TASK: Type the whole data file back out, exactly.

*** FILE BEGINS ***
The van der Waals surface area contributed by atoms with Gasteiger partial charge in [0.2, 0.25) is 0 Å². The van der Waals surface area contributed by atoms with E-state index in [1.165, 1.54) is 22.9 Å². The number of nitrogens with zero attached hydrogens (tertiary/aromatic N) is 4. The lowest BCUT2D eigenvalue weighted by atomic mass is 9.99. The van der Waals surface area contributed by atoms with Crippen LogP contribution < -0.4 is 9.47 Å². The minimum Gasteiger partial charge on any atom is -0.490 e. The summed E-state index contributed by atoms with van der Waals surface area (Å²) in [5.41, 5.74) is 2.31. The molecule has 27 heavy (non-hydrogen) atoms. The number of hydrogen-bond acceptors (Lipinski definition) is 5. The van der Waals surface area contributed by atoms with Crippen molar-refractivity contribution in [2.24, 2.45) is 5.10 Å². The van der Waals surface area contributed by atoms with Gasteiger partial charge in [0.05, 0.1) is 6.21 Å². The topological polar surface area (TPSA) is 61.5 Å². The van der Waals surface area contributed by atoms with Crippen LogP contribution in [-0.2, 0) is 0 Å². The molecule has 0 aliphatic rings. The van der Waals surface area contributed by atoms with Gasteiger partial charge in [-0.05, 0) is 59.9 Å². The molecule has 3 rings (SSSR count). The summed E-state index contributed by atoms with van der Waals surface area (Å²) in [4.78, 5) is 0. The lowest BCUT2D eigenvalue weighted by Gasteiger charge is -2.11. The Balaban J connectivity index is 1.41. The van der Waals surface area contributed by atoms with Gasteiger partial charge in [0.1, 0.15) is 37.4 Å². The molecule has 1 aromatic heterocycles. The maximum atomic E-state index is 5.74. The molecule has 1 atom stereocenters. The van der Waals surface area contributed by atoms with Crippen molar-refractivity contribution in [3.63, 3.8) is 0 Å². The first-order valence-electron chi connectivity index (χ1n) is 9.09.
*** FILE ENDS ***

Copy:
The van der Waals surface area contributed by atoms with Gasteiger partial charge in [0.2, 0.25) is 0 Å². The van der Waals surface area contributed by atoms with E-state index in [1.165, 1.54) is 22.9 Å². The number of nitrogens with zero attached hydrogens (tertiary/aromatic N) is 4. The lowest BCUT2D eigenvalue weighted by atomic mass is 9.99. The van der Waals surface area contributed by atoms with Crippen LogP contribution < -0.4 is 9.47 Å². The minimum Gasteiger partial charge on any atom is -0.490 e. The summed E-state index contributed by atoms with van der Waals surface area (Å²) in [5.41, 5.74) is 2.31. The molecule has 27 heavy (non-hydrogen) atoms. The number of hydrogen-bond acceptors (Lipinski definition) is 5. The van der Waals surface area contributed by atoms with Crippen molar-refractivity contribution in [2.24, 2.45) is 5.10 Å². The van der Waals surface area contributed by atoms with Gasteiger partial charge in [0.05, 0.1) is 6.21 Å². The topological polar surface area (TPSA) is 61.5 Å². The van der Waals surface area contributed by atoms with Crippen LogP contribution in [-0.2, 0) is 0 Å². The molecule has 0 aliphatic rings. The van der Waals surface area contributed by atoms with Gasteiger partial charge in [-0.05, 0) is 59.9 Å². The molecule has 3 rings (SSSR count). The summed E-state index contributed by atoms with van der Waals surface area (Å²) in [4.78, 5) is 0. The lowest BCUT2D eigenvalue weighted by Gasteiger charge is -2.11. The Balaban J connectivity index is 1.41. The van der Waals surface area contributed by atoms with Gasteiger partial charge in [0.1, 0.15) is 37.4 Å². The molecule has 1 aromatic heterocycles. The maximum atomic E-state index is 5.74. The molecule has 1 atom stereocenters. The van der Waals surface area contributed by atoms with Crippen molar-refractivity contribution in [3.63, 3.8) is 0 Å². The first-order valence-electron chi connectivity index (χ1n) is 9.09.